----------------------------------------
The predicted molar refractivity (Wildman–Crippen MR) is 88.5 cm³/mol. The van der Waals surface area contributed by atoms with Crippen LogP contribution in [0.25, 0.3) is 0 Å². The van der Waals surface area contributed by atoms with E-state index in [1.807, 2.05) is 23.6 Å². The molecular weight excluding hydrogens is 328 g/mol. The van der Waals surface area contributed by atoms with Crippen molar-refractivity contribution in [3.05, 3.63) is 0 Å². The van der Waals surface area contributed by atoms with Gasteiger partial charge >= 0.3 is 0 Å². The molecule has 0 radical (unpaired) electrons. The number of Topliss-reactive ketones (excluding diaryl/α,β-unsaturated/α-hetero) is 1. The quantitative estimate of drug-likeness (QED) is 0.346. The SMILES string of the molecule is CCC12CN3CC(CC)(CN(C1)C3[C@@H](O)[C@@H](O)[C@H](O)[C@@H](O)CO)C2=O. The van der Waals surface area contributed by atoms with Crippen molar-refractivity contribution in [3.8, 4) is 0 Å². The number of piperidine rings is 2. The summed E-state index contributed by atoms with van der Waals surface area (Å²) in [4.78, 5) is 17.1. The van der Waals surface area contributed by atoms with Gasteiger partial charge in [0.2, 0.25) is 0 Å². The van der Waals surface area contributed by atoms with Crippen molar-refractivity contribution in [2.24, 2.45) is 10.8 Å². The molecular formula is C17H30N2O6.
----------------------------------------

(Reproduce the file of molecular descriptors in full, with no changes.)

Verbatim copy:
The predicted molar refractivity (Wildman–Crippen MR) is 88.5 cm³/mol. The van der Waals surface area contributed by atoms with Crippen LogP contribution in [0.25, 0.3) is 0 Å². The van der Waals surface area contributed by atoms with E-state index in [1.807, 2.05) is 23.6 Å². The molecular weight excluding hydrogens is 328 g/mol. The van der Waals surface area contributed by atoms with Crippen molar-refractivity contribution in [3.05, 3.63) is 0 Å². The van der Waals surface area contributed by atoms with Gasteiger partial charge >= 0.3 is 0 Å². The molecule has 0 radical (unpaired) electrons. The number of Topliss-reactive ketones (excluding diaryl/α,β-unsaturated/α-hetero) is 1. The quantitative estimate of drug-likeness (QED) is 0.346. The SMILES string of the molecule is CCC12CN3CC(CC)(CN(C1)C3[C@@H](O)[C@@H](O)[C@H](O)[C@@H](O)CO)C2=O. The van der Waals surface area contributed by atoms with Crippen molar-refractivity contribution in [3.8, 4) is 0 Å². The number of piperidine rings is 2. The summed E-state index contributed by atoms with van der Waals surface area (Å²) in [4.78, 5) is 17.1. The van der Waals surface area contributed by atoms with Gasteiger partial charge in [0.2, 0.25) is 0 Å². The van der Waals surface area contributed by atoms with Crippen molar-refractivity contribution in [2.24, 2.45) is 10.8 Å². The molecular formula is C17H30N2O6.